The Barclays U.S. Aggregate Bond Index, which used to be called the Lehman Aggregate Bond Index, is a broad base index, maintained by Barclays Capital, and it often used to represent investment grade bonds being traded in the U.S. Barclays Capital (BarCap) U.S. Aggregate Bond Index is made up of the Barclays Capital U.S. Government/Corporate Bond Index, Mortgage-Backed Securities Index, and Asset-Based Securities Index, including securities that are of investment grade quality or better, have at least one year to maturity, and have an outstanding par value of at least $100 million.

The Barclays U.S. Municipal Bond Index is an unmanaged, market-value-weighted index of investment-grade municipal bonds with maturities of one year or more.

The Barclays U.S. Corporate (Investment Grade) Bond Index measures the investment grade, fixed-rate, taxable corporate bond market. It includes USD-denominated securities publicly issued by US and non-US industrial, utility and financial issuers. Launched in July 1973, securities included must be rated investment grade (Baa3/BBB-/BBB- or higher) using the middle rating of Moody’s, S&P and Fitch; when a rating from only two agencies is available, the lower is used; when only one agency rates a bond, that rating is used.

The Barclays U.S. Corporate High Yield Index measures the market of USD-denominated, non-investment grade, fixed-rate, taxable corporate bonds. Securities are classified as high yield if the middle rating of Moody’s, Fitch, and S&P is Ba1/BB+/BB+ or below, excluding emerging market debt.

The Barclays U.S. Government Bond Index is comprised of the U.S. Treasury and U.S. Agency Indices. The index includes U.S. dollar-denominated, fixed-rate, nominal US Treasuries and US agency debentures (securities issued by US government owned or government sponsored entities, and debt explicitly guaranteed by the US government). The US Government Index is a component of the U.S. Government/Credit and U.S. Aggregate Indices, and eligible securities also contribute to the multi-currency Global Aggregate Index. The U.S. Government Index has an inception date of January 1, 1973.

The CBOE Volatility Index® (VIX®) is a key measure of market expectations of near-term volatility conveyed by S&P 500 stock index option prices.

The MSCI EAFE is designed to measure the equity market performance of developed markets (Europe, Australasia, Far East) excluding the U.S. and Canada. The Index is market-capitalization weighted.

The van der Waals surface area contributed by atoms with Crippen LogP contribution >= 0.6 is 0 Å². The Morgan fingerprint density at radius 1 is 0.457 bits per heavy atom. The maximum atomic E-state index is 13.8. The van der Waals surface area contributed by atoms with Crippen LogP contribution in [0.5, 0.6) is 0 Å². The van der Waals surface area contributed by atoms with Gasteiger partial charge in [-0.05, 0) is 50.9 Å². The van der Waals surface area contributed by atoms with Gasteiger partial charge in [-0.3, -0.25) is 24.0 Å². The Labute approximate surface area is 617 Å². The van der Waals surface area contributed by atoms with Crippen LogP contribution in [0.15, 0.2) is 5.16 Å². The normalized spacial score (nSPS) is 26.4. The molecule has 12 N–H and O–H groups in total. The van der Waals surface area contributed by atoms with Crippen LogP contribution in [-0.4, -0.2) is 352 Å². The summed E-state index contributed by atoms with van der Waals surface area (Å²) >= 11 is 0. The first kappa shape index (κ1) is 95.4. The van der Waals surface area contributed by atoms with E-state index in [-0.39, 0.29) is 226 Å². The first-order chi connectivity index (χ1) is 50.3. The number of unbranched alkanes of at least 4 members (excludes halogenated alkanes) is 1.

MSCI Emerging Markets is designed to measure equity market performance in global emerging markets. It is a float-adjusted market capitalization index.

The Russell 1000 Growth Index measures the performance of the large-cap growth segment of the U.S. equity universe. It includes those Russell 1000 Index companies with higher price-to-book ratios and higher forecasted growth values.

The Russell 1000 Value Index measures the performance of the large-cap value segment of the U.S. equity universe. It includes those Russell 1000 Index companies with lower price-to-book ratios and lower forecasted growth values.

The Russell 2000 Index measures the performance of the small-cap segment of the U.S. equity universe and is a subset of the Russell 3000 Index representing approximately 10% of the total market capitalization of that index. It includes approximately 2000 of the smallest securities based on a combination of their market cap and current index membership.

The Russell 3000 Index measures the performance of the largest 3,000 U.S. companies representing approximately 98% of the investable U.S. equity market.

The Russell Midcap Index measures the performance of the mid-cap segment of the U.S. equity universe and is a subset of the Russell 1000 Index. It includes approximately 800 of the smallest securities based on a combination of their market cap and current index membership. The Russell Midcap represents approximately 31% of the total market capitalization of the Russell 1000 companies.

The S&P 500 is a capitalization-weighted index of 500 stocks designed to measure performance of the broad domestic economy through changes in the aggregate market value of 500 stocks representing all major industries.

The Shanghai Composite Index is a stock market index of all stocks (A shares and B shares) that are traded at the Shanghai Stock Exchange.

The STOXX Europe 600 Index is derived from the STOXX Europe Total Market Index (TMI) and is a subset of the STOXX Global 1800 Index. With a fixed number of 600 components, the STOXX Europe 600 Index represents large, mid and small capitalization companies across 18 countries of the European region: Austria, Belgium, Czech Republic, Denmark, Finland, France, Germany, Greece, Ireland, Italy, Luxembourg, the Netherlands, Norway, Portugal, Spain, Sweden, Switzerland and the United Kingdom.